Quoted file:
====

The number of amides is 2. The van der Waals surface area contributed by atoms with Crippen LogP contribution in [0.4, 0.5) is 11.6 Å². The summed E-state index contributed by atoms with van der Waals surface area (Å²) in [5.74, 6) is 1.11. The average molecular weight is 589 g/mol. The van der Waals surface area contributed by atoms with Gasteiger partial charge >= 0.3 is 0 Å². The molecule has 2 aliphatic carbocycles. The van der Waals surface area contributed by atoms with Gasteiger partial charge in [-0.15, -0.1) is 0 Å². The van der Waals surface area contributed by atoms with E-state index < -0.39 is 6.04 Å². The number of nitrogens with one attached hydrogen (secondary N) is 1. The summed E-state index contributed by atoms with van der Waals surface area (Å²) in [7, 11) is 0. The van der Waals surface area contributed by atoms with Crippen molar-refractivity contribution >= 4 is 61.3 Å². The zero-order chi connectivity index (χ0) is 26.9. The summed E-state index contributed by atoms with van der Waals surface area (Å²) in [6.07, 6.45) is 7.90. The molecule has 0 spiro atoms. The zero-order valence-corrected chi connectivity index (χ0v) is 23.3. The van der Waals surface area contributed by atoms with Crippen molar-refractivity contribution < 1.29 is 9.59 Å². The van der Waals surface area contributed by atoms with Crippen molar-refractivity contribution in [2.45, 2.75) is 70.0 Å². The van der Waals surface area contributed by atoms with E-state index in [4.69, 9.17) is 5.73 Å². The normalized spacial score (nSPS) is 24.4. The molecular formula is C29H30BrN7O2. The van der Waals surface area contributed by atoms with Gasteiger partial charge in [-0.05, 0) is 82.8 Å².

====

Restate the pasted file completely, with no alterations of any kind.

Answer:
The number of amides is 2. The van der Waals surface area contributed by atoms with Crippen LogP contribution in [0.4, 0.5) is 11.6 Å². The summed E-state index contributed by atoms with van der Waals surface area (Å²) in [5.74, 6) is 1.11. The average molecular weight is 589 g/mol. The van der Waals surface area contributed by atoms with Gasteiger partial charge >= 0.3 is 0 Å². The molecule has 2 aliphatic carbocycles. The van der Waals surface area contributed by atoms with Gasteiger partial charge in [-0.15, -0.1) is 0 Å². The van der Waals surface area contributed by atoms with E-state index < -0.39 is 6.04 Å². The number of nitrogens with one attached hydrogen (secondary N) is 1. The summed E-state index contributed by atoms with van der Waals surface area (Å²) in [7, 11) is 0. The van der Waals surface area contributed by atoms with Crippen molar-refractivity contribution >= 4 is 61.3 Å². The zero-order chi connectivity index (χ0) is 26.9. The summed E-state index contributed by atoms with van der Waals surface area (Å²) in [6.07, 6.45) is 7.90. The molecule has 0 spiro atoms. The zero-order valence-corrected chi connectivity index (χ0v) is 23.3. The van der Waals surface area contributed by atoms with Crippen molar-refractivity contribution < 1.29 is 9.59 Å². The van der Waals surface area contributed by atoms with Crippen molar-refractivity contribution in [2.45, 2.75) is 70.0 Å². The van der Waals surface area contributed by atoms with E-state index in [4.69, 9.17) is 5.73 Å². The normalized spacial score (nSPS) is 24.4. The molecular formula is C29H30BrN7O2. The van der Waals surface area contributed by atoms with Gasteiger partial charge in [-0.05, 0) is 82.8 Å².